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Second-Generation Immigrants: Inheritors of the Big Apple

A 10-year study by professors at Harvard University and City of University of New York shows that most of the second-generation immigrants to that city are fluent in English and working in the mainstream economy, according to a description of its findings at National Public Radio. The authors of the study, Inheriting the City: The Children of Immigrants Come of Age, found the following differences between groups, the NPR summary says:


When they looked at economic and educational achievement, [the researchers] found that West Indians were doing better, in general, than African-Americans; Dominicans were doing better than Puerto Ricans; and the Chinese and the Russians were doing as well as or better than native-born whites.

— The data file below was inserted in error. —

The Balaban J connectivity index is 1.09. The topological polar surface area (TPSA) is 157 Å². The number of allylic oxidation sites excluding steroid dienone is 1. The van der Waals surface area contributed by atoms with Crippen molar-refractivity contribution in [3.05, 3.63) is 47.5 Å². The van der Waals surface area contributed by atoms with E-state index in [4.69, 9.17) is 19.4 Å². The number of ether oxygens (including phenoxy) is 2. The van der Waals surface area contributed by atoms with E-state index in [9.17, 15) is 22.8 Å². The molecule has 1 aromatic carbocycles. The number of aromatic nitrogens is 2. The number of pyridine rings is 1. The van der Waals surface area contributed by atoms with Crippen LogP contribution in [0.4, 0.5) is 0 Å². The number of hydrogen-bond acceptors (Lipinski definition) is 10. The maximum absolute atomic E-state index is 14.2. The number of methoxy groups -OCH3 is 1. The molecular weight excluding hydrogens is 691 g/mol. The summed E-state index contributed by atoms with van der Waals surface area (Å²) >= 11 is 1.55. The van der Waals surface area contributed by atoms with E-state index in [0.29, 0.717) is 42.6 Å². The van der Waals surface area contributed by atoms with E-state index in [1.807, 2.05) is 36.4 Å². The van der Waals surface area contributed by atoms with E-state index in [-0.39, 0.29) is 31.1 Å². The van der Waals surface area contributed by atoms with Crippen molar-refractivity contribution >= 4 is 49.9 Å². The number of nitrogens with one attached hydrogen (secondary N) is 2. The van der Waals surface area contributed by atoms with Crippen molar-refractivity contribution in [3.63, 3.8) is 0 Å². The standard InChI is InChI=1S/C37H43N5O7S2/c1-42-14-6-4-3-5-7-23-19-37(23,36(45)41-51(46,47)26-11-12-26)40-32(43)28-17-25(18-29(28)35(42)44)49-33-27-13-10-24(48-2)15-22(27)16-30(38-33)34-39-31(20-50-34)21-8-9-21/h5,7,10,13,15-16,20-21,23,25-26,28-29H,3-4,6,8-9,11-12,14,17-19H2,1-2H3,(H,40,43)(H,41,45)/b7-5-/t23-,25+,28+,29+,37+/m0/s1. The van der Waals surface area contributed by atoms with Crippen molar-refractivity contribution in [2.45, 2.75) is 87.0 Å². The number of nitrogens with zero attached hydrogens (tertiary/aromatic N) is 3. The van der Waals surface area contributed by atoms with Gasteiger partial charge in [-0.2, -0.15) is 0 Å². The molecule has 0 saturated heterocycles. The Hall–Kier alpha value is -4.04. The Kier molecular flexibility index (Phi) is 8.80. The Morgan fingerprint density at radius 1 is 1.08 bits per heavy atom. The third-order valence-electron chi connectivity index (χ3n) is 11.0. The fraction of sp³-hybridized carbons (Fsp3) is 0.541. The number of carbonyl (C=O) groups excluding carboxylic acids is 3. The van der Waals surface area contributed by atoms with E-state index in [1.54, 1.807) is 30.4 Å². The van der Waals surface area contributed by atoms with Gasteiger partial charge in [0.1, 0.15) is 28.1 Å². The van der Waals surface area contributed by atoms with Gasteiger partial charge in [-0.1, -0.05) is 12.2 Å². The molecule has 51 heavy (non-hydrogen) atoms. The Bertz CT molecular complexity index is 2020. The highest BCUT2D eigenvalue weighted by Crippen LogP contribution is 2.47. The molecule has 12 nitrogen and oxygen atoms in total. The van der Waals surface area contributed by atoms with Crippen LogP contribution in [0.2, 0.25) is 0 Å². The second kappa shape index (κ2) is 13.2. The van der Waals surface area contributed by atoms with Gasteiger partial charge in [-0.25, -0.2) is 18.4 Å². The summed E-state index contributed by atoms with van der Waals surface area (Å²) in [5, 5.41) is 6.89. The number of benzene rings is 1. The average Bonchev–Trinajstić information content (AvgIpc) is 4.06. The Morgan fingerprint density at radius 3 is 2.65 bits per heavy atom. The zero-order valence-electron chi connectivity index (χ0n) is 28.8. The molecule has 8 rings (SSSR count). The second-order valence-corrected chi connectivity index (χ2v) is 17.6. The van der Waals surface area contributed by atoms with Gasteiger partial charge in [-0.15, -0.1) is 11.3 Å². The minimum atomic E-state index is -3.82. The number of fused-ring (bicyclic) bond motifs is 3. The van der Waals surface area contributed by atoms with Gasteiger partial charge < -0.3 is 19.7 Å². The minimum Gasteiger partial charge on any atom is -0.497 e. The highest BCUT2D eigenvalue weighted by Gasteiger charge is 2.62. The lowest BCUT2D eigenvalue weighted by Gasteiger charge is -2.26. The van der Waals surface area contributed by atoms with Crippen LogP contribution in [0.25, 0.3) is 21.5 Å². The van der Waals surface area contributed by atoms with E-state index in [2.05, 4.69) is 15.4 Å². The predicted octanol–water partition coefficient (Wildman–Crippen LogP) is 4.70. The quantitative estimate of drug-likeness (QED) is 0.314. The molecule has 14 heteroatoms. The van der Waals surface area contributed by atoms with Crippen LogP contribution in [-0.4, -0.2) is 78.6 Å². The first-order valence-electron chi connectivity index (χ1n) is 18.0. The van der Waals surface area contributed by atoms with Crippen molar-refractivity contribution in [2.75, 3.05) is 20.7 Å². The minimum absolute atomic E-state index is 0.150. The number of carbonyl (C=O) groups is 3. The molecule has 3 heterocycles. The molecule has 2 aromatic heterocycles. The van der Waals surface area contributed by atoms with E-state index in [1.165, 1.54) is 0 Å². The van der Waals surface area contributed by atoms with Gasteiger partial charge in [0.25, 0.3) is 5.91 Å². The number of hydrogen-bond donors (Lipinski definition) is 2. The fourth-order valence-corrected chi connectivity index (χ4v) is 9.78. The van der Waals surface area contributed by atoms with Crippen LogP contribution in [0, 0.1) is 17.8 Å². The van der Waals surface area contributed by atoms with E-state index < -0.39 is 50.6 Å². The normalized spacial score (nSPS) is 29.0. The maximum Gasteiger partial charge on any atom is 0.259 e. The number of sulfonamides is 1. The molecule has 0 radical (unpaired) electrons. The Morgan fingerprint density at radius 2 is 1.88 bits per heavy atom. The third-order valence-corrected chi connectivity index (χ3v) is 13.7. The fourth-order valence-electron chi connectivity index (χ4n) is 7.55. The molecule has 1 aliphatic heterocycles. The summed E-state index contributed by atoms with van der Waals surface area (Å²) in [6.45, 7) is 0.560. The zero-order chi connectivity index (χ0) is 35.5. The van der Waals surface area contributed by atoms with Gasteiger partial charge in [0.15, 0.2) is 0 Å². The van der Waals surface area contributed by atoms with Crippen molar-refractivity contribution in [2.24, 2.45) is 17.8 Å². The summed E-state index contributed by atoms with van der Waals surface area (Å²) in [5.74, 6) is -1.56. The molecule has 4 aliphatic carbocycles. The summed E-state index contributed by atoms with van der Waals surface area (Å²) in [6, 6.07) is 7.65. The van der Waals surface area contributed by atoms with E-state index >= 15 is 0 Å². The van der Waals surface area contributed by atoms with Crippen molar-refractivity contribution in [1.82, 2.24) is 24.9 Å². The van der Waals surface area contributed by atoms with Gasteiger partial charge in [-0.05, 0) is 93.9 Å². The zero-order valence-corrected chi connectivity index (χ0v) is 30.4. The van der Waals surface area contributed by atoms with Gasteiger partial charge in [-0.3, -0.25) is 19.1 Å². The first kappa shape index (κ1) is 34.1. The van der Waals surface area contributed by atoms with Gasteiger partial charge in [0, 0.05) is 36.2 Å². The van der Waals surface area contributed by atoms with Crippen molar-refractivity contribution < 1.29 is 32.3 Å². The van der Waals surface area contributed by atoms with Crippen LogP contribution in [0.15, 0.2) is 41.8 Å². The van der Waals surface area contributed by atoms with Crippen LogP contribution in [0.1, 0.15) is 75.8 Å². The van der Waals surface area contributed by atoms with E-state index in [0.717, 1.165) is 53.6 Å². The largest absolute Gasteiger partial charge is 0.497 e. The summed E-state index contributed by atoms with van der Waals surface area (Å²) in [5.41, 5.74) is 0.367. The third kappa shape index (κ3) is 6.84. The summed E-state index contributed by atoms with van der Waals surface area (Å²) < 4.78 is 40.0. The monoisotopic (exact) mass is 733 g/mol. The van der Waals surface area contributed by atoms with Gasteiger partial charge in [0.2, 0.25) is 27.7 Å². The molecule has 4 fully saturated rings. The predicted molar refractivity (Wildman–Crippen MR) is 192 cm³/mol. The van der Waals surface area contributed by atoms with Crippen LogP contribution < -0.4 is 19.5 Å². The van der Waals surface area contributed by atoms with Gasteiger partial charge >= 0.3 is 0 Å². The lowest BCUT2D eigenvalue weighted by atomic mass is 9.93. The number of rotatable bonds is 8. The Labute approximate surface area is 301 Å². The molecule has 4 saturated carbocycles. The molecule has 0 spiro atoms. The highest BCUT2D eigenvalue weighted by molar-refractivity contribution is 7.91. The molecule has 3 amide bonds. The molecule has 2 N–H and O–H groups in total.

The NPR summary also makes the following point:

Because this is New York City and most study participants are the children of people who came to the United States 20 to 30 years ago, their parents either entered legally or found it relatively easy to obtain legal status even if they came illegally.

I'm intrigued about the differences in educational attainment between groups and also curious about what impact it makes on second-generation immigrants that their parents gain legal status. The professors studied 3,000 youths, most of them in their 20s. And given that I've been blogging lately about criticism of how New York City serves English-language learners, I'm curious to see what the book has to say about schooling in New York City.

I hope to read the book soon and tell you what I find. Review copies have apparently been available since May, since I see the New York Times published a story about the study then, and the study also is featured today over at Immigration Prof Blog.

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